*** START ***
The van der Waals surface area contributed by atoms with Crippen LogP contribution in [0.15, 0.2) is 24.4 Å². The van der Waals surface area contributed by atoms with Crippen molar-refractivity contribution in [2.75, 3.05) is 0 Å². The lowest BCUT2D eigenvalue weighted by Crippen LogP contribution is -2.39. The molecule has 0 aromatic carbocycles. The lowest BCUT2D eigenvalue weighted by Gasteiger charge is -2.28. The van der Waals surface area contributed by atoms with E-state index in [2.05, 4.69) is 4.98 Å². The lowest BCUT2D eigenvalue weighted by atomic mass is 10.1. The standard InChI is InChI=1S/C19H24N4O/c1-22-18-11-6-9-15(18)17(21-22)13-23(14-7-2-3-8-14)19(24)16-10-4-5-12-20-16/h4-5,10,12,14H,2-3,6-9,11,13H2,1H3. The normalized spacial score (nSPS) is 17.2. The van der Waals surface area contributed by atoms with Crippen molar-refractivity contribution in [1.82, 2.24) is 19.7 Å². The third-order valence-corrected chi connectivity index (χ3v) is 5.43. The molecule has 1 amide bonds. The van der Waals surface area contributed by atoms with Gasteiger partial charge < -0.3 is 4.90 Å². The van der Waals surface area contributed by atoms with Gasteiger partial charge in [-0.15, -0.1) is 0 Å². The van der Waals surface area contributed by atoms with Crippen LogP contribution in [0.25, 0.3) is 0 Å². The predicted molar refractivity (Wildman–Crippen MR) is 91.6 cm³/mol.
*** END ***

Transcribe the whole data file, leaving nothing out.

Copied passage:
The van der Waals surface area contributed by atoms with Crippen LogP contribution in [0.15, 0.2) is 24.4 Å². The van der Waals surface area contributed by atoms with Crippen molar-refractivity contribution in [2.75, 3.05) is 0 Å². The lowest BCUT2D eigenvalue weighted by Crippen LogP contribution is -2.39. The molecule has 0 aromatic carbocycles. The lowest BCUT2D eigenvalue weighted by Gasteiger charge is -2.28. The van der Waals surface area contributed by atoms with E-state index in [2.05, 4.69) is 4.98 Å². The lowest BCUT2D eigenvalue weighted by atomic mass is 10.1. The standard InChI is InChI=1S/C19H24N4O/c1-22-18-11-6-9-15(18)17(21-22)13-23(14-7-2-3-8-14)19(24)16-10-4-5-12-20-16/h4-5,10,12,14H,2-3,6-9,11,13H2,1H3. The normalized spacial score (nSPS) is 17.2. The van der Waals surface area contributed by atoms with Crippen molar-refractivity contribution in [1.82, 2.24) is 19.7 Å². The third-order valence-corrected chi connectivity index (χ3v) is 5.43. The molecule has 1 amide bonds. The van der Waals surface area contributed by atoms with Gasteiger partial charge < -0.3 is 4.90 Å². The van der Waals surface area contributed by atoms with Gasteiger partial charge in [-0.15, -0.1) is 0 Å². The van der Waals surface area contributed by atoms with Crippen LogP contribution in [0.25, 0.3) is 0 Å². The predicted molar refractivity (Wildman–Crippen MR) is 91.6 cm³/mol.